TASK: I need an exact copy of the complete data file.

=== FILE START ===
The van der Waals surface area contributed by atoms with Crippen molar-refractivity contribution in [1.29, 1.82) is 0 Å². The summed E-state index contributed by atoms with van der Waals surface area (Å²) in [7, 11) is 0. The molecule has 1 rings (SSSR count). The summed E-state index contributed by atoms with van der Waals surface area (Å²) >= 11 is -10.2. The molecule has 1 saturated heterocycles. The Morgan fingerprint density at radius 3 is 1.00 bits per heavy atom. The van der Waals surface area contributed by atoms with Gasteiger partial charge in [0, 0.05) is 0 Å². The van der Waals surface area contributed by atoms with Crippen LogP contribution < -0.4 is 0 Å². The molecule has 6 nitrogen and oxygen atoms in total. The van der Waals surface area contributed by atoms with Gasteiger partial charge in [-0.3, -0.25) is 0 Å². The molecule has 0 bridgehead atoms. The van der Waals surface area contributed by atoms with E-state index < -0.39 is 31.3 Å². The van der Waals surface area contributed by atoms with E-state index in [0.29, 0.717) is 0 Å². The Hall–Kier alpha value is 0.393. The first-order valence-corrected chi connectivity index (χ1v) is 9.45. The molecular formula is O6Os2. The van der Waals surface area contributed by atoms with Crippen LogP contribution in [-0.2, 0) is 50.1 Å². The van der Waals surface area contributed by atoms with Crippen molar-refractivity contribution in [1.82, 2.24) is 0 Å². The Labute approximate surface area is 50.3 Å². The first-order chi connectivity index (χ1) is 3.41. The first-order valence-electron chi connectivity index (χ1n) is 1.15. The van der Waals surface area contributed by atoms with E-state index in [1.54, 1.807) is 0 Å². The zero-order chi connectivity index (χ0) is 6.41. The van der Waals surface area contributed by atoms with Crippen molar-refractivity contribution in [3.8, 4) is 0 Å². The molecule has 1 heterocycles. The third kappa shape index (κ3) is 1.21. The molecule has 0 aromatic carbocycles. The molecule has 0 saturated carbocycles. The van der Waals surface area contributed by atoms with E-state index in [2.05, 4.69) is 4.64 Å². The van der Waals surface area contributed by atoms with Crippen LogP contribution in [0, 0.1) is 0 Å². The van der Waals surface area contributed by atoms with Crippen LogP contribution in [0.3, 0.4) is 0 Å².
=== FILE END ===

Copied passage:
The van der Waals surface area contributed by atoms with Crippen molar-refractivity contribution in [1.29, 1.82) is 0 Å². The summed E-state index contributed by atoms with van der Waals surface area (Å²) in [7, 11) is 0. The molecule has 1 rings (SSSR count). The summed E-state index contributed by atoms with van der Waals surface area (Å²) >= 11 is -10.2. The molecule has 1 saturated heterocycles. The Morgan fingerprint density at radius 3 is 1.00 bits per heavy atom. The van der Waals surface area contributed by atoms with Gasteiger partial charge in [0, 0.05) is 0 Å². The van der Waals surface area contributed by atoms with Crippen LogP contribution < -0.4 is 0 Å². The molecule has 6 nitrogen and oxygen atoms in total. The van der Waals surface area contributed by atoms with Gasteiger partial charge in [-0.3, -0.25) is 0 Å². The molecule has 0 bridgehead atoms. The van der Waals surface area contributed by atoms with E-state index < -0.39 is 31.3 Å². The van der Waals surface area contributed by atoms with E-state index in [0.29, 0.717) is 0 Å². The Hall–Kier alpha value is 0.393. The first-order valence-corrected chi connectivity index (χ1v) is 9.45. The molecular formula is O6Os2. The van der Waals surface area contributed by atoms with Crippen LogP contribution in [-0.2, 0) is 50.1 Å². The van der Waals surface area contributed by atoms with Crippen molar-refractivity contribution in [1.82, 2.24) is 0 Å². The Labute approximate surface area is 50.3 Å². The first-order chi connectivity index (χ1) is 3.41. The first-order valence-electron chi connectivity index (χ1n) is 1.15. The van der Waals surface area contributed by atoms with E-state index in [1.54, 1.807) is 0 Å². The zero-order chi connectivity index (χ0) is 6.41. The van der Waals surface area contributed by atoms with Crippen molar-refractivity contribution in [3.8, 4) is 0 Å². The molecule has 1 heterocycles. The third kappa shape index (κ3) is 1.21. The molecule has 0 aromatic carbocycles. The molecule has 0 saturated carbocycles. The van der Waals surface area contributed by atoms with E-state index in [2.05, 4.69) is 4.64 Å². The van der Waals surface area contributed by atoms with Crippen LogP contribution in [0, 0.1) is 0 Å². The van der Waals surface area contributed by atoms with Crippen LogP contribution in [0.3, 0.4) is 0 Å².